An amateur treasure hunter wielding a metal detector has discovered a stunning gold storehouse buried by an Iron Age chief in what is now Denmark in the 6th century. Hidden areas include gorgeous jewelery, Roman coins, and ornaments depicting Scandinavian gods.
Treasure hunter Ole Ginnerup Schytz discovered an Iron Age storehouse on land owned by one of his former classmates in the town of Winderev and named it “Vinderev Storehouse”. Within hours of exploring the area with a newly obtained metal detector, Sitz heard a clear beep of potential treasure. A representative of the Vejle Museum turned out to be one of the “largest, richest and most beautiful gold treasures in Danish history”. statement Released on September 9th.
About 2.2 pounds (1 kilogram) in storage 1,500 years ago goldIncludes a large, saucer-sized medallion known as bracteate. Archaeologists at the Vejle Museum, in collaboration with the National Museum of Denmark, unearthed the ruins and found that valuable gold was buried in a row house. This may indicate that Vinderev was a powerful village in the Iron Age.
Archaeologists speculated that it was likely that a high-ranking person at the time filled the storehouse. “Only the absolute cream members of society could have collected the treasures found here,” Mads Ravn, principal investigator of the Vejle Museum, said in a statement.
The town of Vinderev is about 8 km (5 miles) from Jelling, the cultural hotspot that the first monarch ruled when the country was united (or reunified) in the 10th century. Until now, “there was no indication that previously unknown military commanders or chiefs lived here. [in Vindelev], Long before the birth of the Kingdom of Denmark in the next century, “Raven added.
However, the chief who owned this storehouse seemed to have managed to gain wealth and attract the skilled craftsmen who made the treasure.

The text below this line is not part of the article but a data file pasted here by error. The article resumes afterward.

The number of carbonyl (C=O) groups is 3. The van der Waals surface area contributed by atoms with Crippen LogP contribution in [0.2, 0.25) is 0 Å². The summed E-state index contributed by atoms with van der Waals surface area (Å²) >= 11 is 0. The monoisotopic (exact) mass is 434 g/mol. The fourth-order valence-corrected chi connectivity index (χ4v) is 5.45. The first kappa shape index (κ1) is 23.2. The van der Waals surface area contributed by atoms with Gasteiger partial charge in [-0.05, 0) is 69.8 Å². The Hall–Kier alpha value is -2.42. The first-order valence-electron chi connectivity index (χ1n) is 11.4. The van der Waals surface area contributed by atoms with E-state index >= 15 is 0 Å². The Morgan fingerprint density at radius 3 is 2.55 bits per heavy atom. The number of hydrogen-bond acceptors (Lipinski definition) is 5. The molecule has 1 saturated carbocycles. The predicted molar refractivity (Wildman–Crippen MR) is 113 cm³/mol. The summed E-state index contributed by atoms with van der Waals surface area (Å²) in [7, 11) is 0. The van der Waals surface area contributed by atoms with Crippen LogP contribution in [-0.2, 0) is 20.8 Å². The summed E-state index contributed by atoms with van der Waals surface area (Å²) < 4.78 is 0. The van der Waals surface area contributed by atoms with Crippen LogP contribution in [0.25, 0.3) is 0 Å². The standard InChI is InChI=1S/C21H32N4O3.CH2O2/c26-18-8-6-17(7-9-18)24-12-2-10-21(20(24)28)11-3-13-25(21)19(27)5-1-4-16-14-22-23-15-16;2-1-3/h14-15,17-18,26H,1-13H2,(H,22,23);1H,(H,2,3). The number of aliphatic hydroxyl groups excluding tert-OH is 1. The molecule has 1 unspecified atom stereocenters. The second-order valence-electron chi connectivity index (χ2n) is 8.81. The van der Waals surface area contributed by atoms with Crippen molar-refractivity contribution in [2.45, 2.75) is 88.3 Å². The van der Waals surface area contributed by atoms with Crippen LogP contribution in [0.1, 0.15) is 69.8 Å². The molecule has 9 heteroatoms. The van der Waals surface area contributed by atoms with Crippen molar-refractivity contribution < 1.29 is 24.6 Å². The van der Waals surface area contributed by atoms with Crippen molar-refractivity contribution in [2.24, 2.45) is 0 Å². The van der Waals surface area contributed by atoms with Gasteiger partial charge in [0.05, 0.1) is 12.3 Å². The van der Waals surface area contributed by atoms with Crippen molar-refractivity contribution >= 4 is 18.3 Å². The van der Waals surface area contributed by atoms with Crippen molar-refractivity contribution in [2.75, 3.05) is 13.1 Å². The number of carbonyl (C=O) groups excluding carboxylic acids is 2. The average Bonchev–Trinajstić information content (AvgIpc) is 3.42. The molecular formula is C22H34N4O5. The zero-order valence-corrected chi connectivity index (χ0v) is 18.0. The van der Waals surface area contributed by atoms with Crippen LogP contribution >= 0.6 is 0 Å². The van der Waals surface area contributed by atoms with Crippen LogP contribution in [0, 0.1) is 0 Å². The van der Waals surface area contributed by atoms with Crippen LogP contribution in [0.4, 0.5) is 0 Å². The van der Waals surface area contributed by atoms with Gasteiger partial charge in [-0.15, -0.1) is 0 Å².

According to archaeologists, the storehouse contains several bracteates and Roman coins molded into gems using a unique technique never seen before. Some gold relic motifs and runic inscriptions refer to modern rulers, while others refer to Norse mythology. For example, one bracteate is a man with braided hair surrounded by images of a horse, a bird, another man, and runes (ancient or mysterious) that can be translated into “houa” or “high”. (Character) is shown.
The “higher” can be the ruler, perhaps the chief who filled the storehouse. However, according to later Norse mythology, archaeologists said the term was related to the god Odin.
There are also old coins from the Roman Empire in the storehouse. This includes heavy gold coins depicting Constantine the Great (AD 272-337), the first Roman emperor to convert to Christianity.
The chief may have filled the hiding place when a cloud of sulphate and ash that blocked sunlight and cooled the temperature in the Northern Hemisphere was sent into the atmosphere as a result of a large volcanic eruption that shook Europe in 536 AD. There is sex. It is unknown where the volcano is, but the eruption may be due to subsequent famine, pandemics, and socio-economic decline. Nature found.
According to the Vejle Museum, in the years following the eruption, many people in Scandinavia buried their depots, perhaps to protect them from enemies and soothe the gods. In fact, more than 88 pounds (40 kg) of gold buried during the Iron Age was found in Denmark, museum representatives said.
Vinderev’s vault will be on display at the Viking Exhibition at the Viking Museum on February 3, 2022. This exhibition, in collaboration with the Moesgaard Museum in Denmark, delves into the story of the eastern connection and alliance of Harald Bluetooth and explains the early ways. The Kingdom of Denmark laid the foundation for the Gering dynasty.
Originally published in Live Science.
Treasure hunter finds a gold storehouse buried by an Iron Age chief
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